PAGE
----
Texas Baptists, also known as the Baptist General Convention of Texas, represents diverse congregations across a vast state with the purpose of advancing God’s Kingdom in Texas. The Texas Baptists’ (the BGCT) vision statement includes the meaningful declaration: “We are on a mission with God to continue Jesus’ ministry of teaching, sharing the good news and meeting human needs through our churches, institutions and organizations. Our ministries reflect the heart of Jesus.”
Texas Baptists encompasses about 5,300 member church congregations in Texas. At colleges and universities, the convention is carrying out the great commission through Baptist Student Ministry programs. Of the BSM programs, there are 115 Texas schools with resident BSM staff members.
At HBU, Nathan Mahand fills the role of BSM director. “I am a campus missionary from the BGCT,” he explained. “My job is to do collegiate ministry on our campus and surrounding campuses, including Bible studies, evangelism training, mission trips, leadership development and discipleship.”
The HBU BSM works hand in hand with Kaleo, HBU’s Spiritual Life discipleship program. “We are integrated and support one another,” Mahand said. “We’re very intentional with the way we do discipleship. We believe it’s about how we relate to God, personal practices, faith community, and bearing witness in the world.”
Partly because of HBU’s location in a diverse, international city, there are many unreached students – even at a Christian school. Mahand is deliberate about shaping leaders and reaching students in ways that are consequential.
“During college, you’re making decisions about who you’re going to be for the rest of your life,” he said. “I want to be part of that conversation, and have students be part of that discussion with other students.”
In addition to weekly Bible studies and discipleship opportunities, Mahand facilitates mission opportunities through the Texas Baptists sending organization, Go Now Missions, and oversees HBU’s two worship bands, Focus and Refuge.
Beyond HBU, Mahand also supports the BSM programs on college campuses in the area. “HBU is a hub – 19 out of 51 college campuses in Houston have Christian ministry on a regular basis,” he said. “There are 300,000 college students in Texas.” Rice University and the University of Houston are nearby BSM centers.
Mahand emphasizes that students involved in BSM do not need to be Baptist. “People follow Jesus in different manners,” he said. “The diversity makes it fun and a challenge.”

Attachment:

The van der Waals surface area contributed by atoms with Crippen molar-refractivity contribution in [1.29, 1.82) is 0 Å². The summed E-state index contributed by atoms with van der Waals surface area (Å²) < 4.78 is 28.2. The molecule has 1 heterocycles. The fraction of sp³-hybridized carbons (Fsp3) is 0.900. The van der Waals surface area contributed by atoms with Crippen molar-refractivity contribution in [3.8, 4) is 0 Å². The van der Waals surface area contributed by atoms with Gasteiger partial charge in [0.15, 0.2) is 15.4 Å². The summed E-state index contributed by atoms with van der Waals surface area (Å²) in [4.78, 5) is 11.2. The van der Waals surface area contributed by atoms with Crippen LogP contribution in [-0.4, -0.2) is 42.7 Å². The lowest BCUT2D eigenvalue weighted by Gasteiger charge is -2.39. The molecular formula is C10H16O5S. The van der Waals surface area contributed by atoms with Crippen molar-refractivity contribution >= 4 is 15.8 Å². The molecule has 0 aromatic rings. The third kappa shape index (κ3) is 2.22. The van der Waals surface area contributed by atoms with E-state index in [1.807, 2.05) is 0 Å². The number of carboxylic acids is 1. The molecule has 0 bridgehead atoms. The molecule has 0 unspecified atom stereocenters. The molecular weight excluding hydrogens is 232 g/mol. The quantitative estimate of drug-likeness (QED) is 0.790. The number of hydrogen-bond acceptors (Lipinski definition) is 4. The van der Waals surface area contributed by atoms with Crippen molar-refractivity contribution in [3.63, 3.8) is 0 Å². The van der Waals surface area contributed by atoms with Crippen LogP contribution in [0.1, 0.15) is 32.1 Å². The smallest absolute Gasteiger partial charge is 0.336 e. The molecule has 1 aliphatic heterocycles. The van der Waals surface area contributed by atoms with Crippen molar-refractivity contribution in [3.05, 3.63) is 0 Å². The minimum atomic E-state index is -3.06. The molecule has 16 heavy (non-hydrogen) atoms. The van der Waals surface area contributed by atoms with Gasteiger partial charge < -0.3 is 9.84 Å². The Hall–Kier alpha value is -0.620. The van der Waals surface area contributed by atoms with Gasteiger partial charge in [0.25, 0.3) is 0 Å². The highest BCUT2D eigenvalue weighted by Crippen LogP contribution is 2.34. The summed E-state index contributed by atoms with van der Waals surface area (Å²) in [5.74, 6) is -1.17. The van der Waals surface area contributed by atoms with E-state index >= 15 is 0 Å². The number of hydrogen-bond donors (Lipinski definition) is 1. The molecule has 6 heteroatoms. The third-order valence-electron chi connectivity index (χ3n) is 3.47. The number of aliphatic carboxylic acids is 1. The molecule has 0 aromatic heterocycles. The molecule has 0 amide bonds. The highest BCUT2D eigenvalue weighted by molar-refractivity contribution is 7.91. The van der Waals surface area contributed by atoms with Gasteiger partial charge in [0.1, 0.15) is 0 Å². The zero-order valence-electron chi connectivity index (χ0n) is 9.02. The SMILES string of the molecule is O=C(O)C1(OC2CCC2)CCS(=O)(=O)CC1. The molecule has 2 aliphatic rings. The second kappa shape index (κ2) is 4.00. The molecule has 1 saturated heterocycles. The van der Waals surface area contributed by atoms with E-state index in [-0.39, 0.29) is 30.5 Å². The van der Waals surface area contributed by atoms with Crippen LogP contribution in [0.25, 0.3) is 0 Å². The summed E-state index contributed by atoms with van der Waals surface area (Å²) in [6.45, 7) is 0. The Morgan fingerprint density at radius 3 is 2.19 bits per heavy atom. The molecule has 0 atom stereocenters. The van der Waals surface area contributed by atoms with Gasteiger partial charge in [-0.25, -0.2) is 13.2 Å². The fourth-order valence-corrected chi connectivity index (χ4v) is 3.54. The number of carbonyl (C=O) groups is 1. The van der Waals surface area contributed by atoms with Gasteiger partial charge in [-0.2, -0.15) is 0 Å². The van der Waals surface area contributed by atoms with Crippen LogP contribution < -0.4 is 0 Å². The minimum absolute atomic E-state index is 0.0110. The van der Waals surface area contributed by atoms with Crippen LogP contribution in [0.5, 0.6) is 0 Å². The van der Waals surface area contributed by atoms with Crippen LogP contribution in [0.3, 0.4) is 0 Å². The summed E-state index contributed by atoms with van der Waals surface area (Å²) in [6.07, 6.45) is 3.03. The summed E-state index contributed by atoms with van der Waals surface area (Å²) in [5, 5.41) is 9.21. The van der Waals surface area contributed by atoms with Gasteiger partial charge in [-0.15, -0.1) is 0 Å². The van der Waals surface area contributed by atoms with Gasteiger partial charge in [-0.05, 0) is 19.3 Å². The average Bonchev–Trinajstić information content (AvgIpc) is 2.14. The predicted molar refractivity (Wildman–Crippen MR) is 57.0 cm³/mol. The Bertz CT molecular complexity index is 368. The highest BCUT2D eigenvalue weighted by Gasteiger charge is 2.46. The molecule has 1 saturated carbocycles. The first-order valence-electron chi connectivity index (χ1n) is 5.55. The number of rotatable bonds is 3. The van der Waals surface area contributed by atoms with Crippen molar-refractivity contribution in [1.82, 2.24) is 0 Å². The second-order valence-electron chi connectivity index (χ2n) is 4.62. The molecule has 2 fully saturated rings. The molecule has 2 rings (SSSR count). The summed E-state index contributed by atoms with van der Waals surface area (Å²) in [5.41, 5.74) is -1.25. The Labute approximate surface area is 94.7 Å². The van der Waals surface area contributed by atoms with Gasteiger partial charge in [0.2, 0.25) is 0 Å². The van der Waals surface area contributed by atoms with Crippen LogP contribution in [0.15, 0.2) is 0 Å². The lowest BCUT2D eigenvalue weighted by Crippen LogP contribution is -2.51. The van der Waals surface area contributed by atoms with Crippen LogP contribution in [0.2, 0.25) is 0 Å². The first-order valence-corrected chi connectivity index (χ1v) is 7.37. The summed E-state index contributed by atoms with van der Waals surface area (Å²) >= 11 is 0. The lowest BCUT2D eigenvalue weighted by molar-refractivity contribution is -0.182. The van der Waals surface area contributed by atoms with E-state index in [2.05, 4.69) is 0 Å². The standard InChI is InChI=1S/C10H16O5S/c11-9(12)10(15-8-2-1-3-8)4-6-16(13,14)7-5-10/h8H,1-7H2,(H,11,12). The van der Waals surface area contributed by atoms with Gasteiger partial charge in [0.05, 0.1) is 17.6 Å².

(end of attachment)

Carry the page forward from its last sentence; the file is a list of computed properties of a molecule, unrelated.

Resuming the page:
In support of the Christian stance of HBU and other Baptist educational institutions around the state, Texas Baptists makes regular financial contributions to help fulfill their purpose of glorifying Jesus Christ as Lord. About one-third of the organization’s budget is allocated to support institutions and partners such as HBU. For 2019, the organization has allocated $282,000 to help HBU students obtain a faith-based education.
David Hardage, executive director of the Texas Baptists, said, “From the time the convention began, one of the primary reasons for it was education. Our people continue to believe in education and in providing a Christian foundation and a biblically based education for students from Texas and beyond. One of the newest areas of emphasis – and HBU is key in this – is the area of apologetics. We really want to teach and help our younger generation know how to contend for the faith.”
The Texas mission field is truly vast, with a state population nearing 30 million. With shifting times, churches and ministry leaders must reach people in new ways.
Hardage said, “The culture is more challenging than it’s ever been. Society is changing. I’m in a different church every Sunday. As an example, not all, but many of them have the same mindset. It is, ‘We need to reach the young families.’ My response to that is, ‘Yes, you do. I hope you reach every single one of them. And then when you do that, let’s talk about the other 75 percent of the households of Texas.’”
Hardage sites statistics from a recent BGCT report which estimates approximately 25 percent of Texas households are unmarried people, 25 percent are empty-nesters, 25 percent are young families, and 25 percent are households of various compositions.
Churches and ministries, in many ways, no longer must travel in order to reach people of all cultures. Thousands of people have moved to Texas, bringing their cultures, religions and languages with them. Such factors make having a network like the Texas Baptists even more helpful.
In addition to assisting churches in reaching their local communities, the Texas Baptists supports evangelism, discipleship, missions, legislative advocacy, and offers counseling resources. In all the organization does, its purpose is summarized in its official missional stance: “Lives, families, communities and nations are transformed as ordinary Christians take extraordinary steps of faith in obedience to God.”